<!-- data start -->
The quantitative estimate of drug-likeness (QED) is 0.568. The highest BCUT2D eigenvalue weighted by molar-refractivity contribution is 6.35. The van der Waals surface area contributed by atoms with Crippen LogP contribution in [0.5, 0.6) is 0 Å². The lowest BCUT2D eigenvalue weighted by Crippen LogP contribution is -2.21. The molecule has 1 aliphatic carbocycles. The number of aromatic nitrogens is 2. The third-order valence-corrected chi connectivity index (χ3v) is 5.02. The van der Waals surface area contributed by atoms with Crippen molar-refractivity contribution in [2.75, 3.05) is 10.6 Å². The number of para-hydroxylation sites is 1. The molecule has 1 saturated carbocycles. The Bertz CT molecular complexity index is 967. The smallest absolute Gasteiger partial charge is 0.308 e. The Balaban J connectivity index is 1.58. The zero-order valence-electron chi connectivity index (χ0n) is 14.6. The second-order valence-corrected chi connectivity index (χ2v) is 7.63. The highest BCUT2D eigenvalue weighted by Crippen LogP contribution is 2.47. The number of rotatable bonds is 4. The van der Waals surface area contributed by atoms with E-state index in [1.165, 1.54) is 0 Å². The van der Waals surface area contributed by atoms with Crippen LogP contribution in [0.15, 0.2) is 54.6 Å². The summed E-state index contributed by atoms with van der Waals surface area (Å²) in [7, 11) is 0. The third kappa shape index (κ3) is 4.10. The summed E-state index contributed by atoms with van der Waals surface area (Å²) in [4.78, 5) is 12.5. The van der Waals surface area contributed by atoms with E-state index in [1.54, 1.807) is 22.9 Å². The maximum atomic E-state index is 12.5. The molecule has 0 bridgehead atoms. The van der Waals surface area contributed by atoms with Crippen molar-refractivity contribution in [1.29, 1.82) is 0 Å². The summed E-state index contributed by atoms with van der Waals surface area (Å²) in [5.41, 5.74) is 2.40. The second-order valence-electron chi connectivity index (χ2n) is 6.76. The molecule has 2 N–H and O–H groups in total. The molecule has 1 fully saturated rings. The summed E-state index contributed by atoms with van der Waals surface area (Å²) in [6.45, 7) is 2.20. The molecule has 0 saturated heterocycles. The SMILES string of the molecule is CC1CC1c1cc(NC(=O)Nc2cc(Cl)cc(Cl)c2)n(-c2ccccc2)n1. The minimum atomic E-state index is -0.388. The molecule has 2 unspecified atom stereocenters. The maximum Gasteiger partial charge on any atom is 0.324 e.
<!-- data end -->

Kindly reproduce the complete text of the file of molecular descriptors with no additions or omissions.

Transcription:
The quantitative estimate of drug-likeness (QED) is 0.568. The highest BCUT2D eigenvalue weighted by molar-refractivity contribution is 6.35. The van der Waals surface area contributed by atoms with Crippen LogP contribution in [0.5, 0.6) is 0 Å². The lowest BCUT2D eigenvalue weighted by Crippen LogP contribution is -2.21. The molecule has 1 aliphatic carbocycles. The number of aromatic nitrogens is 2. The third-order valence-corrected chi connectivity index (χ3v) is 5.02. The van der Waals surface area contributed by atoms with Crippen molar-refractivity contribution in [2.75, 3.05) is 10.6 Å². The number of para-hydroxylation sites is 1. The molecule has 1 saturated carbocycles. The Bertz CT molecular complexity index is 967. The smallest absolute Gasteiger partial charge is 0.308 e. The Balaban J connectivity index is 1.58. The zero-order valence-electron chi connectivity index (χ0n) is 14.6. The second-order valence-corrected chi connectivity index (χ2v) is 7.63. The highest BCUT2D eigenvalue weighted by Crippen LogP contribution is 2.47. The number of rotatable bonds is 4. The van der Waals surface area contributed by atoms with E-state index in [1.165, 1.54) is 0 Å². The van der Waals surface area contributed by atoms with Crippen LogP contribution in [0.15, 0.2) is 54.6 Å². The summed E-state index contributed by atoms with van der Waals surface area (Å²) in [7, 11) is 0. The third kappa shape index (κ3) is 4.10. The summed E-state index contributed by atoms with van der Waals surface area (Å²) in [4.78, 5) is 12.5. The van der Waals surface area contributed by atoms with E-state index in [1.54, 1.807) is 22.9 Å². The maximum atomic E-state index is 12.5. The molecule has 0 bridgehead atoms. The van der Waals surface area contributed by atoms with Crippen molar-refractivity contribution in [1.29, 1.82) is 0 Å². The summed E-state index contributed by atoms with van der Waals surface area (Å²) in [5.41, 5.74) is 2.40. The second-order valence-electron chi connectivity index (χ2n) is 6.76. The molecule has 2 N–H and O–H groups in total. The molecule has 1 fully saturated rings. The summed E-state index contributed by atoms with van der Waals surface area (Å²) in [6.45, 7) is 2.20. The molecule has 0 saturated heterocycles. The SMILES string of the molecule is CC1CC1c1cc(NC(=O)Nc2cc(Cl)cc(Cl)c2)n(-c2ccccc2)n1. The minimum atomic E-state index is -0.388. The molecule has 2 unspecified atom stereocenters. The maximum Gasteiger partial charge on any atom is 0.324 e.